PQs 4 Ways to Make Love Last
Young love doesn’t always last, but sometimes sweethearts manage to stay forever. If you’ve been with your sweetie since you were going to proms—or if you’re still going to proms together and hope to make it last long-term—you have a special challenge as a couple.
Keeping your relationship stable and fresh throughout the many changes that come with growing up is difficult. A proactive approach can help. Here are four good tips to keep in mind.
1. Let each other grow and change. Making love last from adolescence through adulthood requires a healthy sense of each other as evolving individuals. The National Institute of Mental Health notes that the teenage brain is “still under construction.” Research reveals that “in key ways, the brain doesn’t look like that of an adult until the early 20s.”
The upshot is that you’ll each be going through a massive transformation as you try to keep your relationship stable. It’s vital that you respect your partner’s evolution and likewise let the relationship grow and change as well.
2. Map your love. Couples who make it work long-term have what relationship expert John Gottman calls “a love map.” This means that they’re “intimately familiar with each other’s worlds”—they know what events in their partner’s past have shaped them, and are attuned to how new experiences influence them. They “get” each other in a deep and informed way.
Couples who get together young will share more formative experiences than average couples, so their love maps will be nuanced and provide a rich grounding for their life together. But, on the flip side, the very fact that they’ve known each other so long can make them complacent. Seeking to learn more about each other at every stage of your life together will help your bond stay strong.
3. Learn how to make decisions together. Over the course of a long relationship, you’ll be making thousands of decisions jointly, and the conflict that can inspire is a real danger zone for couples. Dr. Josh Klapow advises that couples proactively learn how to make good joint decisions with techniques like setting a goal for the decision to be made, staying on topic, being as specific as possible, and remaining open to compromise.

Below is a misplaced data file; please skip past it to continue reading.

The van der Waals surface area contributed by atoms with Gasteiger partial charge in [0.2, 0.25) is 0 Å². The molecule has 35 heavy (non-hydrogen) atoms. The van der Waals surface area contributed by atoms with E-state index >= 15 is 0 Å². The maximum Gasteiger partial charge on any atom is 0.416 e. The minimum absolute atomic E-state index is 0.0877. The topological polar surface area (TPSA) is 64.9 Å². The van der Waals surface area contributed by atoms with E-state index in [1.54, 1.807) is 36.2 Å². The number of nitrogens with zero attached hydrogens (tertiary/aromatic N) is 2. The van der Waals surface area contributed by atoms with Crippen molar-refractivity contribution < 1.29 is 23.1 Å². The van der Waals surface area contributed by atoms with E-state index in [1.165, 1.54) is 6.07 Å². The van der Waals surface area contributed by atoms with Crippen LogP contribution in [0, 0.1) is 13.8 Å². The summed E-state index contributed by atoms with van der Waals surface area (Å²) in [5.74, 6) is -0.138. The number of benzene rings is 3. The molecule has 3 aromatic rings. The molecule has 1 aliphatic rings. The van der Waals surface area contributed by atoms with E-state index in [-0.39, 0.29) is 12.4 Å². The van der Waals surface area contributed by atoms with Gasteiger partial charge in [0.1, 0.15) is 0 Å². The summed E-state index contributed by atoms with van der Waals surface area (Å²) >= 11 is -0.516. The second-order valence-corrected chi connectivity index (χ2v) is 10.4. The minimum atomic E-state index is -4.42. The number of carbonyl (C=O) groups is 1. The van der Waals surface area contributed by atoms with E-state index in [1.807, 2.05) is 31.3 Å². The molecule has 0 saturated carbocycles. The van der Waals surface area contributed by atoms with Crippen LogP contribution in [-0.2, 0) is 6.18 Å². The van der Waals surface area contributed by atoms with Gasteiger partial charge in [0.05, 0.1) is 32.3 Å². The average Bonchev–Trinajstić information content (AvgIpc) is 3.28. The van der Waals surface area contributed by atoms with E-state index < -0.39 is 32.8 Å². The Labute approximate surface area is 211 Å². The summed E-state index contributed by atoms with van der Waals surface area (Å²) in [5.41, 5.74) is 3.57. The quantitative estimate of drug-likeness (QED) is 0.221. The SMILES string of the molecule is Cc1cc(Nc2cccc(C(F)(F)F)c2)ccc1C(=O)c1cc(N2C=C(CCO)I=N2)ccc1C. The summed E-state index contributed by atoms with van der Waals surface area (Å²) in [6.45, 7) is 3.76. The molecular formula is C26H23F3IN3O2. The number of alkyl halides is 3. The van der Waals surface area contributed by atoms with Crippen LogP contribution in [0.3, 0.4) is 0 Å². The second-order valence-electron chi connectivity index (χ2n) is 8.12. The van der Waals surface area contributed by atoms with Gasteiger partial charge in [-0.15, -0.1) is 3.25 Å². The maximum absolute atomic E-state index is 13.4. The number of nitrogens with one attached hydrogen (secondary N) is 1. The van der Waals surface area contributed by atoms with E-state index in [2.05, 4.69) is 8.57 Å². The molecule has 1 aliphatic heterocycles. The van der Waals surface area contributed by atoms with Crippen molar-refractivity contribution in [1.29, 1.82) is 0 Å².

Klapow emphasizes that it’s also important to celebrate a successfully rendered decision, even with something as small as a hug. After all, deciding things together with positivity is a difficult task, and failing at it drives many couples apart. Especially when you’ve been together since you were young and may have fallen into deep grooves in your communication habits, continuing to improve your joint decision-making skills is a victory worth celebrating.
4. Do small, caring things every day. Our teenage fantasies about what a good relationship looks like often involve sweeping romantic gestures and grand passion. And while those are appealing—and probably were a big part of your early days together—expecting that they’ll continue to be central to your relationship over the decades is unrealistic.
The best way to make your love last, according to Dr. Gottman, is by making small but caring demonstrations all the time. Show kindness, display affection, offer respect, do thoughtful things. Every once in a while, undertake the grand gesture. But remember that decades-long relationships run on the smaller, daily communications about how you feel.
Young love can weather the test of time if lovebirds make sure they are supporting each other’s growth, continually learning about each other, working together to build the life they want, and cultivating ongoing affection. With an approach like that, chances are better that you’ll celebrate your golden anniversary someday.